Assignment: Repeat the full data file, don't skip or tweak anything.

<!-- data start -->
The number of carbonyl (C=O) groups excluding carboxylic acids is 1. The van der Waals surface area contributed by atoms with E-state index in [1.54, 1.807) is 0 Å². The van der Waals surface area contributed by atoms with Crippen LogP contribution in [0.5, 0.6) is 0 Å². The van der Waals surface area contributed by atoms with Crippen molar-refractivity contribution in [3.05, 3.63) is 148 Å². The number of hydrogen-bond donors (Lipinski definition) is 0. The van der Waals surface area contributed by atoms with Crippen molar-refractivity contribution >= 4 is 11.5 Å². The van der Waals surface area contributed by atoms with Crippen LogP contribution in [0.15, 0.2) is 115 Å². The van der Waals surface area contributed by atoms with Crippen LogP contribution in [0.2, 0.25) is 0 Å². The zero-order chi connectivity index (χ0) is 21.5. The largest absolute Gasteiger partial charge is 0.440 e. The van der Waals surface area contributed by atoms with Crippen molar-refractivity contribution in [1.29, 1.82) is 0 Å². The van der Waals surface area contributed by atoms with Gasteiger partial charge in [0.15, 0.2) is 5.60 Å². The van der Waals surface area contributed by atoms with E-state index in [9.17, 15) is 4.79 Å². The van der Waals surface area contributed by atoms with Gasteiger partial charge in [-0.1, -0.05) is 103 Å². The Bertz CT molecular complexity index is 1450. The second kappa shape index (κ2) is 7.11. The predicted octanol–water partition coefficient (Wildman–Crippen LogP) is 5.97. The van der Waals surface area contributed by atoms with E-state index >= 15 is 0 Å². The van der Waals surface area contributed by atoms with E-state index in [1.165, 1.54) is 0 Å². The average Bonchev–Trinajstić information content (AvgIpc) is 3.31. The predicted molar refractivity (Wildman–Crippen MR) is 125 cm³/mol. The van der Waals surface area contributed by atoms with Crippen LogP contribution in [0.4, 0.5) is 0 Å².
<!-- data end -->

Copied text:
The number of carbonyl (C=O) groups excluding carboxylic acids is 1. The van der Waals surface area contributed by atoms with E-state index in [1.54, 1.807) is 0 Å². The van der Waals surface area contributed by atoms with Crippen LogP contribution in [0.5, 0.6) is 0 Å². The van der Waals surface area contributed by atoms with Crippen molar-refractivity contribution in [3.05, 3.63) is 148 Å². The number of hydrogen-bond donors (Lipinski definition) is 0. The van der Waals surface area contributed by atoms with Crippen molar-refractivity contribution >= 4 is 11.5 Å². The van der Waals surface area contributed by atoms with Crippen LogP contribution in [0.15, 0.2) is 115 Å². The van der Waals surface area contributed by atoms with Crippen LogP contribution in [0.2, 0.25) is 0 Å². The zero-order chi connectivity index (χ0) is 21.5. The largest absolute Gasteiger partial charge is 0.440 e. The van der Waals surface area contributed by atoms with Crippen molar-refractivity contribution in [1.29, 1.82) is 0 Å². The van der Waals surface area contributed by atoms with Gasteiger partial charge in [0.15, 0.2) is 5.60 Å². The van der Waals surface area contributed by atoms with E-state index in [9.17, 15) is 4.79 Å². The van der Waals surface area contributed by atoms with Gasteiger partial charge in [-0.1, -0.05) is 103 Å². The Bertz CT molecular complexity index is 1450. The second kappa shape index (κ2) is 7.11. The predicted octanol–water partition coefficient (Wildman–Crippen LogP) is 5.97. The van der Waals surface area contributed by atoms with E-state index >= 15 is 0 Å². The van der Waals surface area contributed by atoms with E-state index in [1.165, 1.54) is 0 Å². The average Bonchev–Trinajstić information content (AvgIpc) is 3.31. The predicted molar refractivity (Wildman–Crippen MR) is 125 cm³/mol. The van der Waals surface area contributed by atoms with Crippen LogP contribution in [0.4, 0.5) is 0 Å².